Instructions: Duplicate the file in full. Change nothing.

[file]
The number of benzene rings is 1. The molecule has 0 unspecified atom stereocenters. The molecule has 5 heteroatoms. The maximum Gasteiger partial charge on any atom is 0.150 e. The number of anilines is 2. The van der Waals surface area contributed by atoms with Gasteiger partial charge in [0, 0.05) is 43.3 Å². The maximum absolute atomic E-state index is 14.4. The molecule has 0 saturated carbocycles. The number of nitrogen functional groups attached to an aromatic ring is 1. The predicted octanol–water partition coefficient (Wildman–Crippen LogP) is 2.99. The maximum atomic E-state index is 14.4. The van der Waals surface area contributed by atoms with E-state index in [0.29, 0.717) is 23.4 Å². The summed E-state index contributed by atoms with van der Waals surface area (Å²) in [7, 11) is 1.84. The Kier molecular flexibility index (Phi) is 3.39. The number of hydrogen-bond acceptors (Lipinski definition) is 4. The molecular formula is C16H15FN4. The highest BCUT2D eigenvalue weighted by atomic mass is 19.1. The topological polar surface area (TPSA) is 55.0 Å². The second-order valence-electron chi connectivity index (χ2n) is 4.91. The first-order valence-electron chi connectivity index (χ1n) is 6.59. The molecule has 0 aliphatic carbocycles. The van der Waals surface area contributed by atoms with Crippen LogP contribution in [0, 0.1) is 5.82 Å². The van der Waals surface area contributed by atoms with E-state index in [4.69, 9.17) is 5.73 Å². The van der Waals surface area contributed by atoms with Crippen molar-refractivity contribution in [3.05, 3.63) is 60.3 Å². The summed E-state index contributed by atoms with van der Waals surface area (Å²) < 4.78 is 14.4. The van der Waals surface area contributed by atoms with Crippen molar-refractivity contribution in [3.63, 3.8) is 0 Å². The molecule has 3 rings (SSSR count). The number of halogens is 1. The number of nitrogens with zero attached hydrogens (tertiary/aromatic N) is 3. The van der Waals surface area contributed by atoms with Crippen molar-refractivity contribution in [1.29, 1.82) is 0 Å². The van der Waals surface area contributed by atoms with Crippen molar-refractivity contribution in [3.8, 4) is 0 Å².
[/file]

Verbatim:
The number of benzene rings is 1. The molecule has 0 unspecified atom stereocenters. The molecule has 5 heteroatoms. The maximum Gasteiger partial charge on any atom is 0.150 e. The number of anilines is 2. The van der Waals surface area contributed by atoms with Gasteiger partial charge in [0, 0.05) is 43.3 Å². The maximum absolute atomic E-state index is 14.4. The molecule has 0 saturated carbocycles. The number of nitrogen functional groups attached to an aromatic ring is 1. The predicted octanol–water partition coefficient (Wildman–Crippen LogP) is 2.99. The maximum atomic E-state index is 14.4. The van der Waals surface area contributed by atoms with E-state index in [0.29, 0.717) is 23.4 Å². The summed E-state index contributed by atoms with van der Waals surface area (Å²) in [7, 11) is 1.84. The Kier molecular flexibility index (Phi) is 3.39. The number of hydrogen-bond acceptors (Lipinski definition) is 4. The molecular formula is C16H15FN4. The highest BCUT2D eigenvalue weighted by atomic mass is 19.1. The topological polar surface area (TPSA) is 55.0 Å². The second-order valence-electron chi connectivity index (χ2n) is 4.91. The first-order valence-electron chi connectivity index (χ1n) is 6.59. The molecule has 0 aliphatic carbocycles. The van der Waals surface area contributed by atoms with Crippen LogP contribution in [0, 0.1) is 5.82 Å². The van der Waals surface area contributed by atoms with E-state index in [4.69, 9.17) is 5.73 Å². The van der Waals surface area contributed by atoms with Crippen molar-refractivity contribution in [3.05, 3.63) is 60.3 Å². The summed E-state index contributed by atoms with van der Waals surface area (Å²) < 4.78 is 14.4. The van der Waals surface area contributed by atoms with Crippen molar-refractivity contribution in [3.63, 3.8) is 0 Å². The molecule has 3 rings (SSSR count). The number of halogens is 1. The number of nitrogens with zero attached hydrogens (tertiary/aromatic N) is 3. The van der Waals surface area contributed by atoms with Crippen molar-refractivity contribution in [1.29, 1.82) is 0 Å². The van der Waals surface area contributed by atoms with Crippen molar-refractivity contribution in [3.8, 4) is 0 Å².